In a Neuron-controlled machine, you can power this board directly from one of the 0.100" 12V low current output headers on the Playfield Interchange Board. The opto emitter reduces that voltage and current to a level that's appropriate for LEDs. The output pins are labeled "Anode" and "Cathode" (A or K, yes cathode is abbreviated K) which will match the labeling for the IR LED you're using.

Wiring your opto detectors

While the opto emitters are just IR LEDs, the IR detectors are essentially just switches remotely controlled by IR light. IR detectors are wired like any other switch, directly to one of the 11-pin switch headers on a FAST I/O board.

The only "catch" with IR detector wiring is that polarity matters. You must connect the "Collector" (C) to the numbered switch input (orange wire), and the "Emitter" (E) to the shared switch ground return (purple wire). (If you get this wrong, it probably won't break anything--it just won't work.) Other than that, treat an IR detector like a normal switch. You can use the same daisy-chained purple wire to connect multiple mechanical switches and IR detectors (to the "E" pin). Just remember that both leads of the IR detector must go back to the same I/O board!

As mentioned already, IR detector switches will appear logically inverted, in that they will be active when they are not blocked, and blocking them makes them inactive.

Opto sender/receiver pairs

Many pinball machines use small (maybe 1cm x 4cm?) IR sender and receiver boards with surface mount components. These are nice because they fit into tight spaces, like the sides of a ramp or around a tight loop. FAST Pinball has created these and will soon offer them in the web shop. Reach out if you want some in the meantime!

"Long Range" opto emitters

A regular IR LED only had a range of about 3 inches or so. Beyond that, it's too weak to have enough power to trigger the phototransistor. You can, in theory, up the power you're sending to the LED, but that risks them burning out.

The solution for this is to use much higher current, but with a low duty cycle / PWM. (So you pulse the LED at something like 100mA instead of having it on solid at 30mA.) Then you need some circuitry on the receiving side that can detect that specific pattern. (This is exactly how an IR TV remote works, with different pulse patterns for each button.)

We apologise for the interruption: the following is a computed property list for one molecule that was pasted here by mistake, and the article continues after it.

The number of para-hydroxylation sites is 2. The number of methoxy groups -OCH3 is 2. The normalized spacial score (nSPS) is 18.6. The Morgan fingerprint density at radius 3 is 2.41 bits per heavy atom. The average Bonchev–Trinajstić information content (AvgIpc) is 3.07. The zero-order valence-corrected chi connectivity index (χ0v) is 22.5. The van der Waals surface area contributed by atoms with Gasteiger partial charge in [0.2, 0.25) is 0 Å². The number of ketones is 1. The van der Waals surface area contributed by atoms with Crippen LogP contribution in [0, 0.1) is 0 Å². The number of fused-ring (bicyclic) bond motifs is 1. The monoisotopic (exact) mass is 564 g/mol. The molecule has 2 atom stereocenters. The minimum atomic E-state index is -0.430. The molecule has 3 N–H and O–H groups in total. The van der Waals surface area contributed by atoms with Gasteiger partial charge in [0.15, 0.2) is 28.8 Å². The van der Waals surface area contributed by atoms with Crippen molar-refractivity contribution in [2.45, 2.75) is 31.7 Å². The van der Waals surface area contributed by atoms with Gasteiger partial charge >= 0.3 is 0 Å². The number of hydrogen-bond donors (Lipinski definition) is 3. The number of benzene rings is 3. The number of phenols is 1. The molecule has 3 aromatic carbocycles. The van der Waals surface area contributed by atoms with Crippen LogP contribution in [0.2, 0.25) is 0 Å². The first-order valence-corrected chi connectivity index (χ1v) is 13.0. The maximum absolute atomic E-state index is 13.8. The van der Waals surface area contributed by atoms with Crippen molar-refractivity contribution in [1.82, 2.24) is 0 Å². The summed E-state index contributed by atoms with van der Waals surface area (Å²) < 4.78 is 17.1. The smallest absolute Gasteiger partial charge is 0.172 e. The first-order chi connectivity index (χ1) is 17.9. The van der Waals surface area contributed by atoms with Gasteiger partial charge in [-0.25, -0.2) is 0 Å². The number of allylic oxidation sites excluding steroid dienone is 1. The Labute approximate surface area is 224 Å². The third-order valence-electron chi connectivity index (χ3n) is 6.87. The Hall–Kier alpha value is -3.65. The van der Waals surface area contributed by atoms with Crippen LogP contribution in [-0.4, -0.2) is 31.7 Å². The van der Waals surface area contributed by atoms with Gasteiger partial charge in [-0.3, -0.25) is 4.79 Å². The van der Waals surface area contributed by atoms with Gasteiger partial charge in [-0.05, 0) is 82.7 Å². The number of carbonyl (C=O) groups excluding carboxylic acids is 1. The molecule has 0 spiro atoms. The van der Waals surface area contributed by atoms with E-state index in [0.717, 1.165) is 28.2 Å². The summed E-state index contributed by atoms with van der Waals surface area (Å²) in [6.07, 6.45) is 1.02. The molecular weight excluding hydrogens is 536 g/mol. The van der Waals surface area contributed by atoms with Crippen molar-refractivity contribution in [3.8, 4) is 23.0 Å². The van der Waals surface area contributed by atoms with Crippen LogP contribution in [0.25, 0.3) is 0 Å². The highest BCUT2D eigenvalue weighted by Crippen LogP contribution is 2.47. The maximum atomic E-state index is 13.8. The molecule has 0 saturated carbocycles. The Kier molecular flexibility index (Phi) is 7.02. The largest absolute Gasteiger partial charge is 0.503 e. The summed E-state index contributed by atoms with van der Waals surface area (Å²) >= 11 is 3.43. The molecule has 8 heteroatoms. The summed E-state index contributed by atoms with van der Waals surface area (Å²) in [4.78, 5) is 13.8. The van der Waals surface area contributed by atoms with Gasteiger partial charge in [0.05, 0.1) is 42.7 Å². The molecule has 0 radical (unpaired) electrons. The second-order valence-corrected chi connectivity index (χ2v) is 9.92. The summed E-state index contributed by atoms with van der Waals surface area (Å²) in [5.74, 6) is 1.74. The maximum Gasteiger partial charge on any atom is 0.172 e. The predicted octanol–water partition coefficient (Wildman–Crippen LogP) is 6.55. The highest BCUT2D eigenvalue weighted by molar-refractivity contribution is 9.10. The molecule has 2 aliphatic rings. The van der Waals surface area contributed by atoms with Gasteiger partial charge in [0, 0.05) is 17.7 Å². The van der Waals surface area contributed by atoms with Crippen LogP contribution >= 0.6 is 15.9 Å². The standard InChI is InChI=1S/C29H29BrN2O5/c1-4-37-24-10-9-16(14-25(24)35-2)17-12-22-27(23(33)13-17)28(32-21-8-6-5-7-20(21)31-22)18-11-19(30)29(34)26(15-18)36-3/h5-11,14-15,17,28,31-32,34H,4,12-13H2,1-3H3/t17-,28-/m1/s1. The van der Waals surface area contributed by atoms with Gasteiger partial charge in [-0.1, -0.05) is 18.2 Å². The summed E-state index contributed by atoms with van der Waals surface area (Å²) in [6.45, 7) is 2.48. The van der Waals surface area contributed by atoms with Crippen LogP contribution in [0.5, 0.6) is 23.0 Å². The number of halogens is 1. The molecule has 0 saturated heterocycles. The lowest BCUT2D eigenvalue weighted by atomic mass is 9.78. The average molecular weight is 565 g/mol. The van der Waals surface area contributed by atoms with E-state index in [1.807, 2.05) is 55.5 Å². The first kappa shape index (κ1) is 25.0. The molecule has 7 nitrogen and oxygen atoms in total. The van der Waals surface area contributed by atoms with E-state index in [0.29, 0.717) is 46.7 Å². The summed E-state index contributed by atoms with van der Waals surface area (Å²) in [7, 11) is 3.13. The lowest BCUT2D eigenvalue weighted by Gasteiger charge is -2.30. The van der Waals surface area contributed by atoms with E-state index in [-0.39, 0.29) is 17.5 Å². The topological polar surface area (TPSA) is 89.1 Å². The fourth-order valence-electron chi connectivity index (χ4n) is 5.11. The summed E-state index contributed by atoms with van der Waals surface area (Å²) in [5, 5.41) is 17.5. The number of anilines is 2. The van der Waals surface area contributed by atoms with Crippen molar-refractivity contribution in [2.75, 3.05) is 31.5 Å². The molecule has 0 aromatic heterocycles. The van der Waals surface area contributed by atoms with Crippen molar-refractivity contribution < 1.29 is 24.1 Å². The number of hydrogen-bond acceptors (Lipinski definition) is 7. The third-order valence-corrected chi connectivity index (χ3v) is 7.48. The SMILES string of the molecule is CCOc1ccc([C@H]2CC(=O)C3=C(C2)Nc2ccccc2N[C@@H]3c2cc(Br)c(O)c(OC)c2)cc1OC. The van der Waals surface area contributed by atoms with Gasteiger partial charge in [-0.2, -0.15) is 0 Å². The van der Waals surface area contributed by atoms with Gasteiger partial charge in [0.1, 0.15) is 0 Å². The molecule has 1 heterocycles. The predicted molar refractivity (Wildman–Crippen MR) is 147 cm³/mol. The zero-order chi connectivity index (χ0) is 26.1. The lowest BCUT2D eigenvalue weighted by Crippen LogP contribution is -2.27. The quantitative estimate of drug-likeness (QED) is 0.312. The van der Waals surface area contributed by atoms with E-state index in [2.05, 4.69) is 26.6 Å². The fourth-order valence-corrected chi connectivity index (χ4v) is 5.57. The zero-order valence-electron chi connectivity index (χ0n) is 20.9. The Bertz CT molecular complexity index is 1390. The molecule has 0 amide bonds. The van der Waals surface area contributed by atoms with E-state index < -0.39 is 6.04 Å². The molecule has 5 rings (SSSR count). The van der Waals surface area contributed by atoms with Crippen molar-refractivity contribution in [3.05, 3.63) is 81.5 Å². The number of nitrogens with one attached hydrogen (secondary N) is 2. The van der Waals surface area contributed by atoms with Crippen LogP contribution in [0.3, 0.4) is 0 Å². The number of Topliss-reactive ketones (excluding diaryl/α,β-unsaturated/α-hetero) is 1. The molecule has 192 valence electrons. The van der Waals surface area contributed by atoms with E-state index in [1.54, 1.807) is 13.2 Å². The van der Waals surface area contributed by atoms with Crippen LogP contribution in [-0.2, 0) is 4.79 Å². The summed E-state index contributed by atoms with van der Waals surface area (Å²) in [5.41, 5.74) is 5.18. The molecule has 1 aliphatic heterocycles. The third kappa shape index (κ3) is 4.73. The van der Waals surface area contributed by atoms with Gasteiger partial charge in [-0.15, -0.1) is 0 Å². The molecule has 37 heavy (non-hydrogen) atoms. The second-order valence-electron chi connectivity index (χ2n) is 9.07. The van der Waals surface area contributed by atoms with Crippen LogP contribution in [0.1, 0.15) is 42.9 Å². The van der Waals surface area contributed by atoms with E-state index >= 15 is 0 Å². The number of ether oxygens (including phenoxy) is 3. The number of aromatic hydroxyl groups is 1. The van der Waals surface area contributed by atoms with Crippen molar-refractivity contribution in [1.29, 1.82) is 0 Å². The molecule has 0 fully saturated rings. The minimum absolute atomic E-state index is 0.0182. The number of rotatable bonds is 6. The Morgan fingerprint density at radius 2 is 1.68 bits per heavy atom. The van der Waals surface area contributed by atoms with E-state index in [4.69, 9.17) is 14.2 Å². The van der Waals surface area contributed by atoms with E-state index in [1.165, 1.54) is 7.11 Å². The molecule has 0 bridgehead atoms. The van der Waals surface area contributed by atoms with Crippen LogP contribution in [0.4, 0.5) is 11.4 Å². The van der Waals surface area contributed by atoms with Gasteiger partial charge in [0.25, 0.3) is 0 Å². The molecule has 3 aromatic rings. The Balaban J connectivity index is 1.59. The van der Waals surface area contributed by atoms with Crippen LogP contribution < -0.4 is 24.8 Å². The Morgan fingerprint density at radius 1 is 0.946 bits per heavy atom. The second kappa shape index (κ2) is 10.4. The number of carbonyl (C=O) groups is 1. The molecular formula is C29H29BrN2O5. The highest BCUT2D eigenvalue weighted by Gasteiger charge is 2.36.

FAST Pinball doesn't have a specific board for this for sale now, so if you need it, reach out to us!

Opto switch debounce configuration

Even though this is a wiring guide, it's worth mentioning that opto switches will need to be configured in your game software to have a debounce time just like mechanical switches. (In other words, even though they're not mechanical, they still have bounce). In fact you may notice that opto switches need longer debounce times then mechanical since the transistors are so fast. (This highly dependent on the use case and how focused the IR source beam is and how it's being interrupted.) But if you set debounce open and close times of 0, the optos will not work at all.

How to wire random non-FAST opto boards

There are several third-party opto boards on the market. Williams and Stern have made several different models over the years, and you can find originals and modern remakes from places like Marco, Pinball Life, Planetary Pinball, etc. You'll find all sorts of different opto boards for drop target banks, troughs, and other pinball mechs you might want to use.

Many of these can be used with a FAST Modern system, but you might need to do some extra work and research to figure out how to wire them.

WARNING: Use these at your own risk

FAST Pinball doesn't provide official support for third-party optos. We can't guarantee that they'll work, or that they won't damage your FAST system. We're just providing this information as a courtesy to help you start to figure out if you can use them. If you have questions, ask in Slack.

5v drop target opto board

Here is a single drop target detector board from Stern. There's a U-shaped piece of plastic that holds both the IR emitter and IR detector, so this is an all-in-one unit.